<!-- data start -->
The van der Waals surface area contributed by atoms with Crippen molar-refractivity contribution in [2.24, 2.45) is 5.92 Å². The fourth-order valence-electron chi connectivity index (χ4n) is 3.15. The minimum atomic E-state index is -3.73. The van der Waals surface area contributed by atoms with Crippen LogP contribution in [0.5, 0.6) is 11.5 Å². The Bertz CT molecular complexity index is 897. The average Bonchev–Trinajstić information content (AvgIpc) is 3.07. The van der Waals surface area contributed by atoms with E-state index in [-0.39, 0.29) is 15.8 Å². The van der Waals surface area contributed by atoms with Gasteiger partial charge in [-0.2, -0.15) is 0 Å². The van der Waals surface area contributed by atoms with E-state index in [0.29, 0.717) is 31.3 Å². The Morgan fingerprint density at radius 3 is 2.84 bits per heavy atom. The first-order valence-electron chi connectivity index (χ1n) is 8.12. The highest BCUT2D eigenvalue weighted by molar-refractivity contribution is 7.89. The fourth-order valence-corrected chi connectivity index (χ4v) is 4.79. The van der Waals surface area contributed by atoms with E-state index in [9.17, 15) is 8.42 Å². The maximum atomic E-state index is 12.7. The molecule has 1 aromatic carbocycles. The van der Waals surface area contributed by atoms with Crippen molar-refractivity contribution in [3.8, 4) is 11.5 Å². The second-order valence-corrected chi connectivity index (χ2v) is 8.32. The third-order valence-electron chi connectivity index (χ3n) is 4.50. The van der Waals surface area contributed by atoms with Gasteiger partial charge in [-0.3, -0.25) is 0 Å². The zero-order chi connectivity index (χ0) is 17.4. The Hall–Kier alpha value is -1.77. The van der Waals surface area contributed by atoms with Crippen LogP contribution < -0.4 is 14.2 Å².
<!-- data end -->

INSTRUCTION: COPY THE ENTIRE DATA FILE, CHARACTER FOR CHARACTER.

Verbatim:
The van der Waals surface area contributed by atoms with Crippen molar-refractivity contribution in [2.24, 2.45) is 5.92 Å². The fourth-order valence-electron chi connectivity index (χ4n) is 3.15. The minimum atomic E-state index is -3.73. The van der Waals surface area contributed by atoms with Crippen LogP contribution in [0.5, 0.6) is 11.5 Å². The Bertz CT molecular complexity index is 897. The average Bonchev–Trinajstić information content (AvgIpc) is 3.07. The van der Waals surface area contributed by atoms with E-state index in [-0.39, 0.29) is 15.8 Å². The van der Waals surface area contributed by atoms with Gasteiger partial charge in [-0.2, -0.15) is 0 Å². The van der Waals surface area contributed by atoms with E-state index in [0.29, 0.717) is 31.3 Å². The Morgan fingerprint density at radius 3 is 2.84 bits per heavy atom. The first-order valence-electron chi connectivity index (χ1n) is 8.12. The highest BCUT2D eigenvalue weighted by molar-refractivity contribution is 7.89. The fourth-order valence-corrected chi connectivity index (χ4v) is 4.79. The van der Waals surface area contributed by atoms with E-state index in [9.17, 15) is 8.42 Å². The maximum atomic E-state index is 12.7. The molecule has 1 aromatic carbocycles. The van der Waals surface area contributed by atoms with Crippen molar-refractivity contribution in [3.8, 4) is 11.5 Å². The second-order valence-corrected chi connectivity index (χ2v) is 8.32. The third-order valence-electron chi connectivity index (χ3n) is 4.50. The van der Waals surface area contributed by atoms with Gasteiger partial charge in [-0.3, -0.25) is 0 Å². The zero-order chi connectivity index (χ0) is 17.4. The Hall–Kier alpha value is -1.77. The van der Waals surface area contributed by atoms with Crippen LogP contribution < -0.4 is 14.2 Å².